THE AARTO AMENDMENT ACT
The Administrative Adjudication of Road Traffic Offences Act, 46 of 1998, “AARTO”, has been in force since 2008. The unique effect of AARTO is that same only applies to offences within Johannesburg and Tshwane.
However, on 01 July 2021, the Government plans to enact the amended AARTO Act, 4 of 2019, (“the Act”), nationwide.
According to the Act, dealing with infringements will comprise of the following three steps:
An infringement notice, which would be served immediately or after the fact;
A courtesy letter, which removes some of the leniencies afforded to a driver/owner on the infringement notice; and
An enforcement order, which applies the relevant fine or demerit points to the driver/owner.
The infringement notice:
The infringement notice sets out the details of the alleged infringement including various options which may be exercised, such as, payment of a discounted penalty, the opportunity to request payment in instalments, or to state why one is not liable.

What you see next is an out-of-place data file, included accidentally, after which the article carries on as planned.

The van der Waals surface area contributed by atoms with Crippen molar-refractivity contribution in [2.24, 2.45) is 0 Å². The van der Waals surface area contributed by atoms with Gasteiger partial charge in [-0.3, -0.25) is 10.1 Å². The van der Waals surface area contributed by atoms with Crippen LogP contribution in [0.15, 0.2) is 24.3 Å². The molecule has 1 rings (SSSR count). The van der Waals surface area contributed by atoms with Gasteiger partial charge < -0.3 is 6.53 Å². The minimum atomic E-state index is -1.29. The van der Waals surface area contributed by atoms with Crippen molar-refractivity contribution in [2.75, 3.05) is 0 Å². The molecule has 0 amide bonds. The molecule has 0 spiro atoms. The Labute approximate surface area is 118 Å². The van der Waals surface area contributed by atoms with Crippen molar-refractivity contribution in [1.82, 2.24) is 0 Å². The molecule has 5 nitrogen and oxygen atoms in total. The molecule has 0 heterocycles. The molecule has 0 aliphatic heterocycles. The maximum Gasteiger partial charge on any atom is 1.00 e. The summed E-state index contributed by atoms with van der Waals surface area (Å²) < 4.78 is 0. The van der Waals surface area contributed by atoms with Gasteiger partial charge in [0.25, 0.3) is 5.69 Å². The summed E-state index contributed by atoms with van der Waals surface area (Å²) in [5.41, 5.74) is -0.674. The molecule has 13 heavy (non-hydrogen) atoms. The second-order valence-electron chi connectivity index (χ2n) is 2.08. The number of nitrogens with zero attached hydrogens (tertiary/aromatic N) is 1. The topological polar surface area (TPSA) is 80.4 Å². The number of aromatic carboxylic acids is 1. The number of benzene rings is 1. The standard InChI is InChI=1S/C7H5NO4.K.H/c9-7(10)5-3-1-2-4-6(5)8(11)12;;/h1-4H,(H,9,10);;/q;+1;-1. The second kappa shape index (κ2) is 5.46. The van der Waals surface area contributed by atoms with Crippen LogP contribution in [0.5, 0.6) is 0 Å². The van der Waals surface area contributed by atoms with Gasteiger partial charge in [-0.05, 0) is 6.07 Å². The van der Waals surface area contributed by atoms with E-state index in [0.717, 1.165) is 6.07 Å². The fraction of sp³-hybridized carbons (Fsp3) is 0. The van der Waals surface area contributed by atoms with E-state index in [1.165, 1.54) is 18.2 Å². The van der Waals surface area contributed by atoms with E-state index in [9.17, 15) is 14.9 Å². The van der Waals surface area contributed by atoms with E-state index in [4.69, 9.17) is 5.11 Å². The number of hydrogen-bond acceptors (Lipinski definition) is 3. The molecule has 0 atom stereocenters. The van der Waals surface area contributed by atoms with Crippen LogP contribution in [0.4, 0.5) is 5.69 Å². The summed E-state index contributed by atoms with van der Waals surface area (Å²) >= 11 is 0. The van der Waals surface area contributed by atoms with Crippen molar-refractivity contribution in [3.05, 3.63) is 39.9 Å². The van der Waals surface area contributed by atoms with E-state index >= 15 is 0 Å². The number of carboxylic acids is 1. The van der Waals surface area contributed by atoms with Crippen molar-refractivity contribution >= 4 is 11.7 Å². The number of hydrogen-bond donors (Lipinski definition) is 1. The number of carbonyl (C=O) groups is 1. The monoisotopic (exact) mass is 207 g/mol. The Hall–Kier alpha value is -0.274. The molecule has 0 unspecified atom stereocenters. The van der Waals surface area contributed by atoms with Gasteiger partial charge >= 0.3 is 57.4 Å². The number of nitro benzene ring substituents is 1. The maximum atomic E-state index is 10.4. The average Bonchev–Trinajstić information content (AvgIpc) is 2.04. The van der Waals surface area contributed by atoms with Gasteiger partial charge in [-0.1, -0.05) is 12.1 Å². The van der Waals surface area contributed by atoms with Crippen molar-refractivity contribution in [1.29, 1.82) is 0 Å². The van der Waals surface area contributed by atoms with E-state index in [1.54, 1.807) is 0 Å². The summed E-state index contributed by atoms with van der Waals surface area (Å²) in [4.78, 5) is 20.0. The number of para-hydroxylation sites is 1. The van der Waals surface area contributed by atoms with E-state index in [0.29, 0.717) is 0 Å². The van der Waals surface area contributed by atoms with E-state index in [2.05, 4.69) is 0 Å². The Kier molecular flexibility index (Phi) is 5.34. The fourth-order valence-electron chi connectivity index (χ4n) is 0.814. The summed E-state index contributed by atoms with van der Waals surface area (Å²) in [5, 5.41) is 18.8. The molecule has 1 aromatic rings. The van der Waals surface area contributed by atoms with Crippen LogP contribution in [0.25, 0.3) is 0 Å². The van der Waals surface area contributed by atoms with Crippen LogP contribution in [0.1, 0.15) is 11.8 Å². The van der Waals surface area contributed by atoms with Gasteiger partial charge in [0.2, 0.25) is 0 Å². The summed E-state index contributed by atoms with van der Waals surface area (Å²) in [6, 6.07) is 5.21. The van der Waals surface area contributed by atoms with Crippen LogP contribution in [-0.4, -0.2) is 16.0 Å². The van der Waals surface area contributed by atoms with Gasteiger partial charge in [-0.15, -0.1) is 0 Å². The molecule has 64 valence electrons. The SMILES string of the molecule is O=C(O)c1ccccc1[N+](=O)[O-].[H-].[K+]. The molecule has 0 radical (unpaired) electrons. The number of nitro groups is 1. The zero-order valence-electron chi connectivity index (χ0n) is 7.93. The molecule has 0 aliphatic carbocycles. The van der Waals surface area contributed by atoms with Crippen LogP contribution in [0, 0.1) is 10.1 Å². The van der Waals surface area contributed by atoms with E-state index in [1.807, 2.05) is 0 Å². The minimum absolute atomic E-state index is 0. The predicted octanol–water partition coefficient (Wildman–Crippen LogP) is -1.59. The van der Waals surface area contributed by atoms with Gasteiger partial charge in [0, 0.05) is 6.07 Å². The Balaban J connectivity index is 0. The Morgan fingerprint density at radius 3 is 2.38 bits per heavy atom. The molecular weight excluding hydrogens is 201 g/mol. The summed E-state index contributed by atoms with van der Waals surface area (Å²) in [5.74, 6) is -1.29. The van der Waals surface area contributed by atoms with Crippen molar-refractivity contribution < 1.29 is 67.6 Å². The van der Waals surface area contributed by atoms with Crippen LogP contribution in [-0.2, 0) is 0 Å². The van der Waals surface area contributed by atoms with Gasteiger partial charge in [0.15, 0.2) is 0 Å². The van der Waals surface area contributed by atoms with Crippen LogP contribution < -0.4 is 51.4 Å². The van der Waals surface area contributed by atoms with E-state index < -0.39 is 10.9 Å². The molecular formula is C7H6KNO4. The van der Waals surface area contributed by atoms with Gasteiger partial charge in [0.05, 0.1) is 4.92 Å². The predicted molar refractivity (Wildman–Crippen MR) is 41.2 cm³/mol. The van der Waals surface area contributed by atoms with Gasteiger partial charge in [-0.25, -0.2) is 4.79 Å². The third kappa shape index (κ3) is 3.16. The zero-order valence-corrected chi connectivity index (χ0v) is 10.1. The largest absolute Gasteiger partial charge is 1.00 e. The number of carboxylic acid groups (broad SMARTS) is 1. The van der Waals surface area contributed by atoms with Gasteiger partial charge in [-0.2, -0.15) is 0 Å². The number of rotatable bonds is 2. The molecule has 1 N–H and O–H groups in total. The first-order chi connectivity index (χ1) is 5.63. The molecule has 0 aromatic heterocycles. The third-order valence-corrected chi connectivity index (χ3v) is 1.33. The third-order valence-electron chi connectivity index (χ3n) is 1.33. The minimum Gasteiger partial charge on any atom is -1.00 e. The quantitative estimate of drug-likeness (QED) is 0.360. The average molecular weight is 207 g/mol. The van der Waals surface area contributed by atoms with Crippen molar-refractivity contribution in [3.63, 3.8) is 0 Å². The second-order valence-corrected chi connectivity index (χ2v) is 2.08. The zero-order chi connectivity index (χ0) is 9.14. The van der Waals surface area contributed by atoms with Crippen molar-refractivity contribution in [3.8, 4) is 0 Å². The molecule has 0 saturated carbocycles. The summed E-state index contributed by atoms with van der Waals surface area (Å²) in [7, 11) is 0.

The courtesy letter:
If the owner/driver fails to act in terms of the infringement notice, the Road Traffic Infringement Agency, (“the RTIA”), issues a letter reminding the owner/driver to respond based on the less favourable options provided.
The enforcement order:
Should the owner/driver’s silence persist, the RTIA issues the enforcement order applying the demerit points and blocking licensing transactions thereby stopping the issuing of a drivers licence or a licence disc.
A few of the offences, fines and demerits in terms of the Act are:
Driving more than 11/12 km’s over in a 60 km zone will result in a fine, whereas, driving more than 90 km’s will be regarded as a criminal offence and will add 6 demerit points to ones’ license.
Should a driver/owner fail to carry a triangle or display a current licence disc, the fines payable are R1 000,00 and R2 000,00 respectively, with no demerit points applicable.
For additional information on AARTO please contact Phillip Silver Mathura on 011 - 646 8411